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Subject: Raging gales
Location: Portland Bill, Dorset
To Orwell’s mind, at least, there was a clear distinction in the autumnal months. October was a time of golden trees, windless, misty mornings; a time when all the corn was cut and stacked and some of it already threshed in the barns. His two associations for last month – elms rising up through the mist and utterly windless days – carry something of an air of romance, and perhaps it is little coincidence that in Animal Farm the glories of The Battle of the Cowshed are played out in mid-October, a subtle high point before the onset of winter.
November follows on its heels, to Orwell a more abrasive character. And the first of his associations I have had to photograph this month is ‘raging gales’ which is once again a meteorological rather than social observation – a fact that underscores how, like many Englishmen before him and since, Orwell thought first of all of the weather.
So I spent the first few weeks of this month with an eye on the weather forecast. As we’ve recently marked the 25th anniversary of the Great Storm (which damagingly for Orwell’s theory landed square in the middle of October), there’s been a bit in the news about the modern evolution of forecasting. Today 500,000 bits of information will be fed into the MET Office computers each day from devices about the world. In turn these computers will formulate 133,000 predictions of expected weather, an avalanche of mathematical equations that are simplified and presented hourly on the television for us all to absorb.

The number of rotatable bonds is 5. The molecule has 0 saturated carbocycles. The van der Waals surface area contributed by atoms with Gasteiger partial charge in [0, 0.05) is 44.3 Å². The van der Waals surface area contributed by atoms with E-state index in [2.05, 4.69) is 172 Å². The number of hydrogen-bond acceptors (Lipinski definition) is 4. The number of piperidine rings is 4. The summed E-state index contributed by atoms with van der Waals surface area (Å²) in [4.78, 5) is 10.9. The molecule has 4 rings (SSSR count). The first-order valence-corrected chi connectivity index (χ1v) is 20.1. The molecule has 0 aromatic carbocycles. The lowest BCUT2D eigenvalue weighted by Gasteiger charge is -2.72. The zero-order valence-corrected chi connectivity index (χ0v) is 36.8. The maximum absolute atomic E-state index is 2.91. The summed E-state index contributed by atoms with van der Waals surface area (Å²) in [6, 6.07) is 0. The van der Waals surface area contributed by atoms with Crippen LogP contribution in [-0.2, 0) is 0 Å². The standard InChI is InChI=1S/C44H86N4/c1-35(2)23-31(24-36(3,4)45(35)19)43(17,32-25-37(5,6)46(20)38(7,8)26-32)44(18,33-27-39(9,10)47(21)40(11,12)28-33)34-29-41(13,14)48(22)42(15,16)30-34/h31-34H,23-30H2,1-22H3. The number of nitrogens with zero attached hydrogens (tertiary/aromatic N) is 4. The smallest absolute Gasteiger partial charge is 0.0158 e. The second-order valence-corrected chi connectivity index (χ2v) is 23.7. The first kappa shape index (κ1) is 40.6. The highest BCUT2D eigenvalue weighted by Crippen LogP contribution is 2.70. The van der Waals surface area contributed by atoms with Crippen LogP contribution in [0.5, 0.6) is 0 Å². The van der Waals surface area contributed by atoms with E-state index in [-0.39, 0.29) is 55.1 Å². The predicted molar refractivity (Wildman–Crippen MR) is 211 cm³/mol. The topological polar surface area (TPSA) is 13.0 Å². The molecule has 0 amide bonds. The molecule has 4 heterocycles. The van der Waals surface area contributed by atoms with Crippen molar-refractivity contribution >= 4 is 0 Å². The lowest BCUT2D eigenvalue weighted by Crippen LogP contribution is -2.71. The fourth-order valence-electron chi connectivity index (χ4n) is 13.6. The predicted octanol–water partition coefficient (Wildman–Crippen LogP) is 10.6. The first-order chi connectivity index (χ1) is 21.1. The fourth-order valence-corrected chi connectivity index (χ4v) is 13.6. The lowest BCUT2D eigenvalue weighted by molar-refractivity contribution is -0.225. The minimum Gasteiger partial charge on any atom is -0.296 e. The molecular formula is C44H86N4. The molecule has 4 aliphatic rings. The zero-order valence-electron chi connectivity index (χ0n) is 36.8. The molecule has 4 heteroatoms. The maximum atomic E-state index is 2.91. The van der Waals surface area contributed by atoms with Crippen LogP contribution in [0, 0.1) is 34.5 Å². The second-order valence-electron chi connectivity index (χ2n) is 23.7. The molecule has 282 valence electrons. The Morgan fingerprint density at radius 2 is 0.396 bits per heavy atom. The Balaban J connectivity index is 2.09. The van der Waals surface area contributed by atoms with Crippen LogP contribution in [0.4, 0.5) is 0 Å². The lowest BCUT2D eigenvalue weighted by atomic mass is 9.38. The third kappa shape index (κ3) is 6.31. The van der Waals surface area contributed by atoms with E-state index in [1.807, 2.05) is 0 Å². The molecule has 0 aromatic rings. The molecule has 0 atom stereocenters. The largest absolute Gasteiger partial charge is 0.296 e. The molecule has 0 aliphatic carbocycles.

I was watching one of these forecasts at the beginning of last week, which showed that a depression was sweeping in from the Atlantic and that it was going to be preceded by some violent winds, most of all in the West Country. It seemed like too good an opportunity to miss. And with a trip to see @tmowlam in Weymouth a good few years overdue, I thought I’d try and get a shot of Portland Bill – just down the road – being lashed in the gales on Thursday morning when the winds were supposed to be strongest.
To be classed as a gale at sea (by the Beaufort Scale) the wind has to be blowing at 30 knots, which is 34.5mph. The speed at Portland Bill on Thursday was advertised at 38mph by the MET Office, or by the terms of the Beaufort Scale, just below a Force 8, which means at sea ‘Moderately high waves with breaking crests forming spindrift. Well-marked streaks of foam are blown along wind direction. Considerable airborne spray.’ Or on land ‘Some twigs broken from trees. Cars veer on road. Progress on foot is seriously impeded.’
Well I can testify to all of that. The photo above was taken of Portland Bill during a brief spell of sunshine at around midday, with me darting out from behind a protective ring of rocks and taking a few shots in the second or two before my camera (and me) were drenched in the spray that was crashing all around. It’s taken with my 10-24mm lens zoomed in, with the ISO up a little to 640 to allow a faster shutter speed of 1/1600th of a second at an aperture of f8.